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Lawmakers Aim For Legislative Fix To Library Tax Issue

A measure passed by a state House committee Tuesday seeks to answer questions about library funding that have led to several court cases in Kentucky.

The lawsuits charge that libraries created by petition have not been following a state statute requiring them to put all tax rate increases up for a similar petition vote. House Appropriations and Revenue Committee chair Rick Rand says legislation passed by his committee Tuesday would place petition-created libraries under House Bill 44, which allows special taxing districts to enact small annual tax increases without the petition process.

"The real problem is a lot of these libraries had been doing that, thinking they were doing the right thing. I don't think they were knowingly doing it, but this court case has brought it to light and many of our libraries have built, they've bonded, they've borrowed money based on that revenue stream. For us not to acknowledge that and to correct that inequity, I think, is wrong," Rand argued.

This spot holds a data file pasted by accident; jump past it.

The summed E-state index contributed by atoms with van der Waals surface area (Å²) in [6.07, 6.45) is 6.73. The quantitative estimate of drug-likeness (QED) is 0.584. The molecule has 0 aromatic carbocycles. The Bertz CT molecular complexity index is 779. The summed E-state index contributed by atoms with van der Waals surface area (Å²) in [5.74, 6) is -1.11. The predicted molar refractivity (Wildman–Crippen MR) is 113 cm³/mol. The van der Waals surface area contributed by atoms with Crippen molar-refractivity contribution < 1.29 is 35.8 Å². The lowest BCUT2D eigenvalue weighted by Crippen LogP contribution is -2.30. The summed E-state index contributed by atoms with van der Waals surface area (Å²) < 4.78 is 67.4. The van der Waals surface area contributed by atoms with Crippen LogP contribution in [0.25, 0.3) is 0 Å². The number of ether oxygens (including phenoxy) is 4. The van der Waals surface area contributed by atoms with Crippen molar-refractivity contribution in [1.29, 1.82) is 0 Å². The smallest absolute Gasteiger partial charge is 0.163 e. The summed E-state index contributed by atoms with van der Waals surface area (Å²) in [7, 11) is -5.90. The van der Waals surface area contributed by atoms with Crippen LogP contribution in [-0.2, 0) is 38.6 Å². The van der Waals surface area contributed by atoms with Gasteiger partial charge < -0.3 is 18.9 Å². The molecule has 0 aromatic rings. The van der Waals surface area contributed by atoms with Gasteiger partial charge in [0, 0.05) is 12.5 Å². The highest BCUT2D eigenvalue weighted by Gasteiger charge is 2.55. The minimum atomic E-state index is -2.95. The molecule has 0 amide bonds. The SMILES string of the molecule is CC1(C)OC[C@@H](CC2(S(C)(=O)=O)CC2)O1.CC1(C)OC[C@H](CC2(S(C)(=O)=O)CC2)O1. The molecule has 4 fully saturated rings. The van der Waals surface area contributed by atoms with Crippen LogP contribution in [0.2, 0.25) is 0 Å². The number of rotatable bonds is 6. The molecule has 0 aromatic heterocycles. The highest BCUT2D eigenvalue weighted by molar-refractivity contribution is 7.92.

Petition-driven libraries had previously assumed they were covered under House Bill 44 until a circuit court judge found in 2013 that Campbell County had improperly set its library tax rate for more than thirty years.

The measure did receive some resistance from a few committee members.

Rep. Arnold Simpson told the panel, "To have this go forth and to remove them from the statutory provision [that] requires a vote of the people for increase is a stretch for me at this time."

If the rule change is not approved by the General Assembly and judges side with plaintiffs in the library cases, up to 79 counties could see their library funding rolled back to its original rate.

Josh James fell in love with college radio at Western Kentucky University's student station, New Rock 92 (now Revolution 91.7). After working as a DJ and program director, he knew he wanted to come home to Lexington and try his hand in public radio.
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